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    You can have high-fidelity interactions, high-fidelity flows, high-fidelity UI elements, etc. So, one could certainly make high fidelity interactions even without high fidelity icons and buttons. It's not usually a good idea, but there are instances where it's important to figure out the complexities of the interaction as early as possible. – DA01 Mar 27 '12 at 20:48

In my experience, a prototype is used more for development purposes, whether it be demonstrating intended functionality for discussion with stakeholders, or to perform acceptance/usability testing prior to development work beginning.

Visual design is purely artistic, and is intended to focus on very specific things with respect to brand and visual identity (which coincidentally, wireframes typically do not speak to).

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    Visual design is not "purely artistic" - any kind of (quality) visual design always takes function and form into account. – Rahul Mar 27 '12 at 20:12
  • Rahul makes a good point. The visual designer is as much a designer as a UX designer and I would expect to work in collaboration in aspects of interaction design with any visual designer I work with, not just have them colour in the wireframe. – Stewart Dean Feb 26 '13 at 11:16

Some of the major difference would be

  • Visual Design defines aesthetic aspects of the layout and nothing more but High-fidelity lockups use visual design as well as business logic, technical and development considerations and user-experience aspects.

  • While laying down visual designs, designers tend to crate a fake High Fidelity Mock-up so they would appear to be real BUT just like they Visual Designer use "lorem Ipsum" in place of actual text, their use of business, technical and user-experience logic another sort of "loren Ipsum". Visual Design lack actual Information architecture, actual Content Strategy, have no performance considerations, no Interaction Design considerations and no user-experience aspects - BUT - High Fidelity mock-ups are meant to incorporate all of these and as close to real application as possible.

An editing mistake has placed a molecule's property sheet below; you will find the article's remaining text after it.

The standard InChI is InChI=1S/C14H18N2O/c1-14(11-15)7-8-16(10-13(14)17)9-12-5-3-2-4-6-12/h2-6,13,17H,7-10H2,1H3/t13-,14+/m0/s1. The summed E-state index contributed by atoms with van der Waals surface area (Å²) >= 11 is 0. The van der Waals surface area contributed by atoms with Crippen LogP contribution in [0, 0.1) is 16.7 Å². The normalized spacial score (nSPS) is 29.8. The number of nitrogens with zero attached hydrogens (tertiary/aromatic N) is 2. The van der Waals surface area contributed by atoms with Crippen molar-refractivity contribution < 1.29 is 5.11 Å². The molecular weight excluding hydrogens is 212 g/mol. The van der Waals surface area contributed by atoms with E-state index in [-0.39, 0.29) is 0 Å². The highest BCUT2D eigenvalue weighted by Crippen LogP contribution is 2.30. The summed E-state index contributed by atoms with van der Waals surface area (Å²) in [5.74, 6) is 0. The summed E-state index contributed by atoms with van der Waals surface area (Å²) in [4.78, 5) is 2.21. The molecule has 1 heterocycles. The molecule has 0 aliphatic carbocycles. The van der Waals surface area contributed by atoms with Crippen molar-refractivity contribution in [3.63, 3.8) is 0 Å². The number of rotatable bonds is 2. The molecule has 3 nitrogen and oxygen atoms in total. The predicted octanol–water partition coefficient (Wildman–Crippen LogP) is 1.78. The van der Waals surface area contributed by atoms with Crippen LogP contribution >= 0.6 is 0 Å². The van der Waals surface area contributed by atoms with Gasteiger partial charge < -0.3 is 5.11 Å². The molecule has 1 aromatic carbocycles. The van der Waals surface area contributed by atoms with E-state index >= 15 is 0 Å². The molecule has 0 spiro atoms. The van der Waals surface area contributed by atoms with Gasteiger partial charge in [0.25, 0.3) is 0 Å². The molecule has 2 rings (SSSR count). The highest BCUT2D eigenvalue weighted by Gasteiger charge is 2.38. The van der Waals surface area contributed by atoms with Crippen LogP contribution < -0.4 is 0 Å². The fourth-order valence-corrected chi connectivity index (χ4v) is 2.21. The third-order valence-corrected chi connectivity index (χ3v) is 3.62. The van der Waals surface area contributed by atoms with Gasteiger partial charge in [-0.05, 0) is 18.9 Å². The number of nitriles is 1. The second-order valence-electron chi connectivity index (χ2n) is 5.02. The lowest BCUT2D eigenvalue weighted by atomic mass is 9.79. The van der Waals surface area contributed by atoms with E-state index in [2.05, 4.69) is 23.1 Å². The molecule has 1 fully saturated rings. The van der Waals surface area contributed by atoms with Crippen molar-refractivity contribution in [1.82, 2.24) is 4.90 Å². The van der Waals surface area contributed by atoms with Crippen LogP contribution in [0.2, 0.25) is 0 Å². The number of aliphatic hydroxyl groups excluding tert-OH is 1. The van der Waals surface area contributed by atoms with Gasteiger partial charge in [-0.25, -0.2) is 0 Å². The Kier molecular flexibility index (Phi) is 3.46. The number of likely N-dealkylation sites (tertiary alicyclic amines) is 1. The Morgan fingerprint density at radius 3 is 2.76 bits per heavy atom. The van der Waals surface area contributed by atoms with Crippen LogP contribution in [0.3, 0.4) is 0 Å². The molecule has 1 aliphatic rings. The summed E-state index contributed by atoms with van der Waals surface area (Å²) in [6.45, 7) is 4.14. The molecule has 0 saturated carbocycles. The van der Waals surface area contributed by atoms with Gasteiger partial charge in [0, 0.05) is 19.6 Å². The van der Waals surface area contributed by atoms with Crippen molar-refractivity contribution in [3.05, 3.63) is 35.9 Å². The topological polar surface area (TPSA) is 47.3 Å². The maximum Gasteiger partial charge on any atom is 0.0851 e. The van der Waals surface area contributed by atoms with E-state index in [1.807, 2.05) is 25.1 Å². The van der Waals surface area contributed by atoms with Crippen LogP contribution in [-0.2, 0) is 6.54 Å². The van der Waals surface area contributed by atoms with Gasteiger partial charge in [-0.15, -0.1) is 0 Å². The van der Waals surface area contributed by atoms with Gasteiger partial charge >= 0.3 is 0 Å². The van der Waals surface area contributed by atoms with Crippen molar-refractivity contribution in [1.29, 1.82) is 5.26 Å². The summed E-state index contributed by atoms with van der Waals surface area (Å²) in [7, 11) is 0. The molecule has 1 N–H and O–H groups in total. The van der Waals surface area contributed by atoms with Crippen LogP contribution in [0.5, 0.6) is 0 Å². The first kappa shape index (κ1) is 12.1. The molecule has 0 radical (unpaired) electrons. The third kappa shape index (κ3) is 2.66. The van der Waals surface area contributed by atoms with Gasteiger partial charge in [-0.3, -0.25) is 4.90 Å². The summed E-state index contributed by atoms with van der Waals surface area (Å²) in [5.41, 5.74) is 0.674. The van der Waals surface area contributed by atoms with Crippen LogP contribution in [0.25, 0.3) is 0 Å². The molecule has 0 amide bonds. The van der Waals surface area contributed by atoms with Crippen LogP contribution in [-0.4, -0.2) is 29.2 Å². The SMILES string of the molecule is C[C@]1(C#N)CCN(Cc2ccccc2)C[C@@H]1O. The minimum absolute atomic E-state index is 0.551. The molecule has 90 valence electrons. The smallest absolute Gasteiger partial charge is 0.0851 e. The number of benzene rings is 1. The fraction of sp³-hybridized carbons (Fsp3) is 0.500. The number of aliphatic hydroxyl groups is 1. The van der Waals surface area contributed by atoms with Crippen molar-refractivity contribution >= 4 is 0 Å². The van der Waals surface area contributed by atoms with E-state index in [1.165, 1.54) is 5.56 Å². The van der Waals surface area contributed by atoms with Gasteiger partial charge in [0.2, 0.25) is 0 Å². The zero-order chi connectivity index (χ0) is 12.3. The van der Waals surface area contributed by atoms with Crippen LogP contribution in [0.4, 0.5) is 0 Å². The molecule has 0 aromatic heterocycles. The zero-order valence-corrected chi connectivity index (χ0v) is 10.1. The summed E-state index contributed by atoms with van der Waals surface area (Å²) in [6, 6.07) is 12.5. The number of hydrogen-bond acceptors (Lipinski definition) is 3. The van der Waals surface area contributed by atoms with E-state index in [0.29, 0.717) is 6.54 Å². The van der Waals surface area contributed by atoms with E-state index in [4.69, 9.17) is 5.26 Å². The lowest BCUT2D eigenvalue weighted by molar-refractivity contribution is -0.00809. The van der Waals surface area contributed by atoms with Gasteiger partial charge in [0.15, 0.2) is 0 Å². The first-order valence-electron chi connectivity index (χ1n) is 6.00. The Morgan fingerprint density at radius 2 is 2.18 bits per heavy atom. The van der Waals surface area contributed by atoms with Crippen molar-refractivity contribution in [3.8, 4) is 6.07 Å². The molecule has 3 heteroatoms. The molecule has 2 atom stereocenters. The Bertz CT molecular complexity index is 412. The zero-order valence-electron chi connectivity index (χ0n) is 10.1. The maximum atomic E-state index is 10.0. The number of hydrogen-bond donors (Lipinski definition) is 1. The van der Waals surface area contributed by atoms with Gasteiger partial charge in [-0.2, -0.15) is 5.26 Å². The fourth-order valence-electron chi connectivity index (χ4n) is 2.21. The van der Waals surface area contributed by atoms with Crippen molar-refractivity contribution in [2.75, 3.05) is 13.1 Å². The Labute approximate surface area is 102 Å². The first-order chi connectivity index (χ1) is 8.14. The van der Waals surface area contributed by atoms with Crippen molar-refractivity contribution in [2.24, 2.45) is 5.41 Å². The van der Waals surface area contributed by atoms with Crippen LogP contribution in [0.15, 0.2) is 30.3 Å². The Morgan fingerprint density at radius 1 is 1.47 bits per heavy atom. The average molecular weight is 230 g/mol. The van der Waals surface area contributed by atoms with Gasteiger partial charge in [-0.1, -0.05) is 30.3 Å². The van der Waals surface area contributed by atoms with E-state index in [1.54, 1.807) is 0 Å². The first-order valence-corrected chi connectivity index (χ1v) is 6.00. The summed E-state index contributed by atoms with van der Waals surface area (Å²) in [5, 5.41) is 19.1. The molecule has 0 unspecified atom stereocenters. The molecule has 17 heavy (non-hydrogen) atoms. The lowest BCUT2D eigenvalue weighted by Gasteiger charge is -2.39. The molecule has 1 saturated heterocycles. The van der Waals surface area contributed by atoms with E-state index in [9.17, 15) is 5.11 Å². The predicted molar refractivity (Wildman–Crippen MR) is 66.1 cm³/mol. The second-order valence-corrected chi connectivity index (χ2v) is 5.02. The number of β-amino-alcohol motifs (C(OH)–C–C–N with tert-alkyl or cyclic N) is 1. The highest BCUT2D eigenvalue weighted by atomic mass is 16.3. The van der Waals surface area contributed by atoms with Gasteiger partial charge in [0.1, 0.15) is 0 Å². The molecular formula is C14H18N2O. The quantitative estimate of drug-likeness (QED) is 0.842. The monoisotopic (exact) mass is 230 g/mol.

• Sometimes Visual Designs are made accurate and they actually contain all the wealth of High Fidelity Mock-ups. In that case they become High-Fidelity Mockups instead just a Visual Designs. It is no where written that HF Mockups must be interactive and must be made using Axure or similar applications; even though such mock-ups will be lacking interaction design but they will be High Fidelity Mockups instead of Visual Designs.

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High-fidelity prototypes: are computer-based, and usually allow realistic (mouse-keyboard) user interactions. High-fidelity prototypes take you as close as possible to a true representation of the user interface. High-fidelity prototypes are assumed to be much more effective in collecting true human performance data (e.g., time to complete a task), and in demonstrating actual products to clients, management.

Low-fidelity prototypes: are often paper-based and do not allow user interactions. They range from a series of hand-drawn mock-ups to printouts. In theory, low-fidelity sketches are quicker to create. Low-fidelity prototypes are helpful in enabling early visualization of alternative design solutions, which helps provoke innovation and improvement. An additional advantage to this approach is that when using rough sketches, users may feel more comfortable suggesting changes

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  • Welcome to the site. As I understand it, the question was about the difference between high-fidelity prototypes and visual designs (such as graphic comps and redlines); your post appears to be about the difference between low-fidelity prototypes (such as rough wireframes and sketches) and high-fidelity prototypes. Please clarify. – Graham Herrli Nov 27 '15 at 6:57